I think the main accomplishment for us was to get higher education. So, like I mentioned, I didn’t have both of my parents by the time I finished high school, and the welfare was cut and I had to support myself, so the first thing I did was get a full time job as a dental assistant. I worked full time and I went to school part time, and eventually I was able to work and support myself through college. I got a degree in sociology, and it’s been over a decade now that I’ve been working with that degree, doing what I do today.
Values & Memories
“I don’t like conflict”
Me, personally, I don’t like conflict. You know, I’ve seen it. I’ve seen the worst part of it. For example, I’ve seen people who die and literally float by. I remember one evening or one night, we got woken up by all these gunshots, and I popped up and went to the window at my house to look towards those hills behind our house where the post…well…the army post was on those hills. And I would see storms of bullets, because bullets glow at night, you can literally see it – there’re just storms of bullets, you know? And people were fighting back there. My parents said, “No, no, you can’t stand there. Get down. We are trying to protect ourselves.”
And I’ve seen how it changed people’s life. I didn’t like that. I didn’t want to be in the military. I remember that recruiters came to school and told us how we needed to join the service. I didn’t want to be part of that. Two of my nephews actually joined – one joined the U.S. Marines for eight years, and the other joined the U.S. Army for six years. In fact, they went to the Gulf War in the early 90s. Not too long after high school, both my nephews went there and fought, and they are both veterans. They have a different perspective, but for me, in general for our older siblings. We didn’t like conflicts – the nature of ‘we need to fight for something.’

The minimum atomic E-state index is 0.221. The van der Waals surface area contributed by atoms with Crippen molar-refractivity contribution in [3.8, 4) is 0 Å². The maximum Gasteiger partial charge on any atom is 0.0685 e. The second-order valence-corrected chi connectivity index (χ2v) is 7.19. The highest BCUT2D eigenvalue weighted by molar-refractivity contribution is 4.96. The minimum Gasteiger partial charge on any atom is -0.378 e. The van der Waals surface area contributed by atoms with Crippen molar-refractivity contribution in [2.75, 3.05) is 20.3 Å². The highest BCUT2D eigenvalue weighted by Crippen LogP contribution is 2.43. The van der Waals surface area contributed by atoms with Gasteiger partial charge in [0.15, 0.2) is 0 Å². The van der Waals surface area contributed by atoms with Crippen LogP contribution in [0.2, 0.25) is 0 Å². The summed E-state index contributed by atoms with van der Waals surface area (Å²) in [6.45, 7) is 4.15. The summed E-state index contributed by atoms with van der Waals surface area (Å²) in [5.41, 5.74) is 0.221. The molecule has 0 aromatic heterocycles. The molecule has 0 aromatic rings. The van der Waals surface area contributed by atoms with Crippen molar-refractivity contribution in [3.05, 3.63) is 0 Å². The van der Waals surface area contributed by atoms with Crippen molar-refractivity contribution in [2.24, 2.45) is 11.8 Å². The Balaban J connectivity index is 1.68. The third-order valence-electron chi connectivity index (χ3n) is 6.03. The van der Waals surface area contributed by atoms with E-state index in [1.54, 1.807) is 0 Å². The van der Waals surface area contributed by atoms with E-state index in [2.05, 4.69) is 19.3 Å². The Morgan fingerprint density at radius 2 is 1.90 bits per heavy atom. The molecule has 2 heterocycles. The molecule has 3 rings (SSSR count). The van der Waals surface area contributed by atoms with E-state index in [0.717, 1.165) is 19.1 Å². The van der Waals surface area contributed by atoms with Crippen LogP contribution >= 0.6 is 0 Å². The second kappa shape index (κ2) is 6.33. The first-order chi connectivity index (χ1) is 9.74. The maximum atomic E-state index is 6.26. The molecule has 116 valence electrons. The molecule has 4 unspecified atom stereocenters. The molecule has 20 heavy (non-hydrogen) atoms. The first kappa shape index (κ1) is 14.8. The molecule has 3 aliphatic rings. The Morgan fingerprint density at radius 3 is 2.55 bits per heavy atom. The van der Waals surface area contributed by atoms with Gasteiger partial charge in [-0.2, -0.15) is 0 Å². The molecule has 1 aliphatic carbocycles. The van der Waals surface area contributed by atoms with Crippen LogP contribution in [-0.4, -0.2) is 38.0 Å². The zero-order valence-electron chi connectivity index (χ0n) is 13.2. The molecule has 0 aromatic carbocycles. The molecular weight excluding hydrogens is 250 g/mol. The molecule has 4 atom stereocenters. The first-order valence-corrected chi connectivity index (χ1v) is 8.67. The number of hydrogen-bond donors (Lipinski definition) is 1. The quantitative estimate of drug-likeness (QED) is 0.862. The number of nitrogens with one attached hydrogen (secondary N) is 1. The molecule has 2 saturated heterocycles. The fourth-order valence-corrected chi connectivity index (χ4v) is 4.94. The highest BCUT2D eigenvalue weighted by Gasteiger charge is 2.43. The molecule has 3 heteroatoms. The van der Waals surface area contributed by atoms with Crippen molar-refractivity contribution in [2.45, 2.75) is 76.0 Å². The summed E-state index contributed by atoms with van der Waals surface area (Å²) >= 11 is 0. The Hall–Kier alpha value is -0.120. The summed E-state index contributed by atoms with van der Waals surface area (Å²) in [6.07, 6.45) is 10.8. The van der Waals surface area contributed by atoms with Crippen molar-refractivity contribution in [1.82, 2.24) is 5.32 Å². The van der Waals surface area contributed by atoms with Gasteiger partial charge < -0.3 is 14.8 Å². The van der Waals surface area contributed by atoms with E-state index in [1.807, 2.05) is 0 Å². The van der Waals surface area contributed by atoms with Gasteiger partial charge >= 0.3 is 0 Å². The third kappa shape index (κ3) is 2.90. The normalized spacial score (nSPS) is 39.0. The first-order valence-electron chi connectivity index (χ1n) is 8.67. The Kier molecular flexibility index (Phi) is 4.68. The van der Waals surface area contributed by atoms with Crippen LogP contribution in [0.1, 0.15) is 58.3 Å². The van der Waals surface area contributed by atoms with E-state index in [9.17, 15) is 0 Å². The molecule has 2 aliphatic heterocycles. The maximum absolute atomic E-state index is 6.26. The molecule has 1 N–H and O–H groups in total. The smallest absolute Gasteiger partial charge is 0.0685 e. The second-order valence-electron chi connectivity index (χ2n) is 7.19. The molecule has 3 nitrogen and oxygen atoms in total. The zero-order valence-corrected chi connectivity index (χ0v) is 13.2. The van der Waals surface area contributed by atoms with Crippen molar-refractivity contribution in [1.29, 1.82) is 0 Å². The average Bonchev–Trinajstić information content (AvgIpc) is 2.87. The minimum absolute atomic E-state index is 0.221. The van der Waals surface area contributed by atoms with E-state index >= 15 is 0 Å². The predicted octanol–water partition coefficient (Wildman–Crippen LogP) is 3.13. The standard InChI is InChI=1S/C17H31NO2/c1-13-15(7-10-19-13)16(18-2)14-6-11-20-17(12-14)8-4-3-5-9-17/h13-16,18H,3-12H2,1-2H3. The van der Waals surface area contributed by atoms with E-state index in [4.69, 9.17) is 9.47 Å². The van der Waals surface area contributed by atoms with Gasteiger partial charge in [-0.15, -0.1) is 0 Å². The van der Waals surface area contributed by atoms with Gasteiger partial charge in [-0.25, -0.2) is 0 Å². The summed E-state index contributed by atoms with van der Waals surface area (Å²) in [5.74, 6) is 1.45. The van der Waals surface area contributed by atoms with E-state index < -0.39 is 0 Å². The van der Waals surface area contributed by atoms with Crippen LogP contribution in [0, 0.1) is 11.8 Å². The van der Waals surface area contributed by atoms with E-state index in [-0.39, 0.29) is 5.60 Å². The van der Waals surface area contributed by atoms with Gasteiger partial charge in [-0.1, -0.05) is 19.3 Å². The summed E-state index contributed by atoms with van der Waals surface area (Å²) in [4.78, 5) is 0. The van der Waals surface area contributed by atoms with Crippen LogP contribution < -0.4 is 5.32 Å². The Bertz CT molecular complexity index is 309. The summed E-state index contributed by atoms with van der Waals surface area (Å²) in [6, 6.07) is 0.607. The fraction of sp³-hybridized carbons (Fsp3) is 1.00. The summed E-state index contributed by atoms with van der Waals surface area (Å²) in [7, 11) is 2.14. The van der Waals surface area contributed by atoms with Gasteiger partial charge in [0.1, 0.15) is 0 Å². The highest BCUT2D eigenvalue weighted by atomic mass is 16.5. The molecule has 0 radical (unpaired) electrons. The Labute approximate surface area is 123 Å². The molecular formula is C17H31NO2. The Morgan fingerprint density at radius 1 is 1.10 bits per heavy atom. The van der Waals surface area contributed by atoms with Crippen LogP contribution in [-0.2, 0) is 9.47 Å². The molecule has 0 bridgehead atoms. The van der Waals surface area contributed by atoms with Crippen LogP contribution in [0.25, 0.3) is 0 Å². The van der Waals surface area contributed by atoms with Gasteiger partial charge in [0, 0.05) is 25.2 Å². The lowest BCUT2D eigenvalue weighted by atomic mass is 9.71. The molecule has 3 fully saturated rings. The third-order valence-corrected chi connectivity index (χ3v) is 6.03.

The other thing that I think affected my family, and including myself, was we were always afraid of the authoritative figures. You know how governments change and we were kind of afraid of new governments. And we escaped – coming to Thailand to refugee camp – we were being watched 24/7, by a guard and things like that. And they were they could be very rough. You can be mistreated. And the consciousness of you not being able to say what you really feel because other people might take it the wrong way and you might end up where you don’t want to go. So authority figures, especially someone in a uniform, are very intimidating to us.